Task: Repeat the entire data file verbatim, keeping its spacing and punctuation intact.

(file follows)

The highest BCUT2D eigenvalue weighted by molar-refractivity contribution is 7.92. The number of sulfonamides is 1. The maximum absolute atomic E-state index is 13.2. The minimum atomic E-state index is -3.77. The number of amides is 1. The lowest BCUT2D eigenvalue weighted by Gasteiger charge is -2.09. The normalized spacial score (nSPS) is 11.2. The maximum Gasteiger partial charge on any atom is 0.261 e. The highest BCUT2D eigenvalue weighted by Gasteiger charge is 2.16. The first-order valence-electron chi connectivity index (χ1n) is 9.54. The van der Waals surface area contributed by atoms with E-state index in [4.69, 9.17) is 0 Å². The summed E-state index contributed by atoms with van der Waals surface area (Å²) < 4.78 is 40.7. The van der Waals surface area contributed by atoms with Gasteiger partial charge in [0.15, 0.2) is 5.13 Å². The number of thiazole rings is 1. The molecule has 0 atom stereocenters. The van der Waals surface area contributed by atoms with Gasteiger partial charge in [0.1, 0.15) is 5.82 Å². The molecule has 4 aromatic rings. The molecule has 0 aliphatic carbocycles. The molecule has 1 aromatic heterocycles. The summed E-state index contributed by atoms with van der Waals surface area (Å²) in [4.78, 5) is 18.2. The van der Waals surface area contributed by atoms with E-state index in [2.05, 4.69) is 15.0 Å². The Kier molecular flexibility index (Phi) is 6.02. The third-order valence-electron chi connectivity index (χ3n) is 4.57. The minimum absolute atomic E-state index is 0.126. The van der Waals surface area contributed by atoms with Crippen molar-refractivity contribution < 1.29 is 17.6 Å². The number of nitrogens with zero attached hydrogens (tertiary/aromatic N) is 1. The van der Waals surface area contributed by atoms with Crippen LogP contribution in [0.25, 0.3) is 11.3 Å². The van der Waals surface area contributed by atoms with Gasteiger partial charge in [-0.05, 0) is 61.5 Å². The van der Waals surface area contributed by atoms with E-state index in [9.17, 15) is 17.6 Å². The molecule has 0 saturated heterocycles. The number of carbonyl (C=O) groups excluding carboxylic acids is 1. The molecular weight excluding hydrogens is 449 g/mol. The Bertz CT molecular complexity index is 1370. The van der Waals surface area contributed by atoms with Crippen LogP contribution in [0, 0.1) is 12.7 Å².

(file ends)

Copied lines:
The highest BCUT2D eigenvalue weighted by molar-refractivity contribution is 7.92. The number of sulfonamides is 1. The maximum absolute atomic E-state index is 13.2. The minimum atomic E-state index is -3.77. The number of amides is 1. The lowest BCUT2D eigenvalue weighted by Gasteiger charge is -2.09. The normalized spacial score (nSPS) is 11.2. The maximum Gasteiger partial charge on any atom is 0.261 e. The highest BCUT2D eigenvalue weighted by Gasteiger charge is 2.16. The first-order valence-electron chi connectivity index (χ1n) is 9.54. The van der Waals surface area contributed by atoms with E-state index in [4.69, 9.17) is 0 Å². The summed E-state index contributed by atoms with van der Waals surface area (Å²) < 4.78 is 40.7. The van der Waals surface area contributed by atoms with Gasteiger partial charge in [0.15, 0.2) is 5.13 Å². The number of thiazole rings is 1. The molecule has 0 atom stereocenters. The van der Waals surface area contributed by atoms with Gasteiger partial charge in [0.1, 0.15) is 5.82 Å². The molecule has 4 aromatic rings. The molecule has 0 aliphatic carbocycles. The molecule has 1 aromatic heterocycles. The summed E-state index contributed by atoms with van der Waals surface area (Å²) in [4.78, 5) is 18.2. The van der Waals surface area contributed by atoms with E-state index in [2.05, 4.69) is 15.0 Å². The Kier molecular flexibility index (Phi) is 6.02. The third-order valence-electron chi connectivity index (χ3n) is 4.57. The minimum absolute atomic E-state index is 0.126. The van der Waals surface area contributed by atoms with Crippen molar-refractivity contribution < 1.29 is 17.6 Å². The number of nitrogens with zero attached hydrogens (tertiary/aromatic N) is 1. The van der Waals surface area contributed by atoms with Crippen LogP contribution in [0.25, 0.3) is 11.3 Å². The van der Waals surface area contributed by atoms with Gasteiger partial charge in [-0.05, 0) is 61.5 Å². The van der Waals surface area contributed by atoms with E-state index in [9.17, 15) is 17.6 Å². The molecule has 0 saturated heterocycles. The number of carbonyl (C=O) groups excluding carboxylic acids is 1. The molecular weight excluding hydrogens is 449 g/mol. The Bertz CT molecular complexity index is 1370. The van der Waals surface area contributed by atoms with Crippen LogP contribution in [0, 0.1) is 12.7 Å².